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Vietnam

I finally found my barber shop

You might think that male pattern baldness would make going to the barber easy.  Less hair to cut should mean an easier haircut.  Apparently, it is, as long as you’re in America.  For some reason, while living in Asia, I’ve had trouble finding a barber who can give me a decent bald-man’s haircut.  Most of the places that I’ve been to have either trimmed around the edges, making me looking like Bozo the Clown, or have shaved me almost bald, which I don’t mind, but which my wife doesn’t like.

Not the look I was going for.

Again, I’m a bald man, and I don’t have very high expectations.  “Handsome” is something I’ve given up on a long time ago (I don’t even think about “sexy”).  Nowadays, my standard is: “not ridiculous.”  And yet Asian barbers can’t seem to get up to that level. Far too often, I’ve walked out of an Asian barbershop disappointed. It could be me, I don’t know.

Since the time of the smartphone, I’ve kept photos of a good haircut that I got in America. I show the pictures to barbers when I visit.  Again, American barbers see the pictures, and can give me exactly what I want.  But Asian barbers have difficulties.

In Vietnam, the first place that I went to gave me a so-so haircut, but it was really expensive – about US$15.  That isn’t a bad price by American standards, but it’s way more than I think I should be paying in the Vietnam economy.  And it wasn’t a great haircut, just so-so. When it was time for my next haircut, my wife took me to the place where she gets her hair done.  They did an acceptable job that time.  But the second time I went, it was Bozo the Clown again.

That’s why I was so happy with the place that I went to today.  Brothers Barbers is a real gem. It was a little hard to find.  We had to walk through a clothes shop to get to the staircase in the back alley. But when I saw the place, I knew it had promise.

This is what a barbershop should look like.

The shop is like a combination of man cave and barbershop.  While you’re waiting your turn, you can enjoy a single-malt whisky from their selection, or smoke a Cuban cigar on the balcony.

Would you like a whisky while you wait? Or maybe a coffee?

As soon as Mr. Quoc started on my hair, I knew I was in the hands of a real barber.

You want to go to this barbershop.

It was pricey, about US$17, the same price that I usually pay in America.  But I’m happy to pay it.  Mr. Quoc cut my hair exactly the way I wanted it (i.e., not ridiculous).  Plus his place is really classy.  And their website is cool, too.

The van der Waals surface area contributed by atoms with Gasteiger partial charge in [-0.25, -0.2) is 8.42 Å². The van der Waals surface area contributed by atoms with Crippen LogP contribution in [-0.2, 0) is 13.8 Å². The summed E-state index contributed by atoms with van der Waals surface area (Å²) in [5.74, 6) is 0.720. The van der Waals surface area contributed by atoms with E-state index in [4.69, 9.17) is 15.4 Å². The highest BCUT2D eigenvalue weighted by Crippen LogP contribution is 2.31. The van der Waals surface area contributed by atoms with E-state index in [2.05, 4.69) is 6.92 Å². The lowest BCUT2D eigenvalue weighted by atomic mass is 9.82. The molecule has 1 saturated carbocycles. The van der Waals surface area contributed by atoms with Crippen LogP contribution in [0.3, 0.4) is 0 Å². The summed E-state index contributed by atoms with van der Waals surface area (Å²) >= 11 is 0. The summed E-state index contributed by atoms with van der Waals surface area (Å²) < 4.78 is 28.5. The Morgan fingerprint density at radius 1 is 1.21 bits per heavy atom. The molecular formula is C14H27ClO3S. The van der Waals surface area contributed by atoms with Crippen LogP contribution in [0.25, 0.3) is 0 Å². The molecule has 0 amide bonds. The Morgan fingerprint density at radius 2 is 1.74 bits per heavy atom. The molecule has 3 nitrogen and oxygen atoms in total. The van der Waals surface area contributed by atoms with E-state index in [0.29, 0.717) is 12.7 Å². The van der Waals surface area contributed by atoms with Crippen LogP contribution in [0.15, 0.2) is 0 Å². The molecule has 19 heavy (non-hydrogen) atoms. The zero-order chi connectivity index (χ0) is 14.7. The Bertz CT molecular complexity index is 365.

Get your hair cut here. You will not regret it.

The Adventures of The Dumper

Chapter 1: Restrained.

Chapter 2: Liberated.

Chapter 3: Consequences.

The end.

Another city,…

…another Awesome Chair Of Awesomeness.

–in the Intercontinental Hanoi.

Didn’t have.

You aren’t fooling anyone, you know…

A coffee shop in the small village of Sapa.

Apparently, “Starbucks” is a generic word now, like xerox and kleenex.

Helmet Hair? No!

Vietnam has a helmet law for motorcycle riders. And some genius has developed a solution to helmet hair: An accommodation for pony tails.

If you’re within earshot of my sister,…

…plug your ears. Loud remonstrations will commence in 3…2…1…

Selling meat al fresco in Hanoi. Reason #486 why KJW will never visit me in Vietnam.

Thanks for the clarification.

On a random street in Hanoi.

Surrendering dragon surrenders

Sandstond sculpture on display in the Chăm Museum in Danang.

Want a screen protector? Go to Asia.

The last time I bought a screen protector in a cell phone store in the U.S., I think that it cost $17, plus I had to apply it myself. Approximately 17 air bubbles and an equal number of contributions to the swear jar later, I finally got the damn thing on.

Then I went to a cell phone shop in Asia. Oh, my. What a difference.

This morning I popped into a local cell phone store, and asked them to replace the screen protector on my phone. The nice young lady at the service counter pealed off the old film, used a cleaning solution to clean the front and back of my phone and my cell phone case, expertly put on the new protector (with absolutely no air bubbles), and handed it back to me.

The cost: 50,000 Vietnamese dong, about $2.20. Plus it comes with a three month guarantee. They will replace it for free if it gets scratched.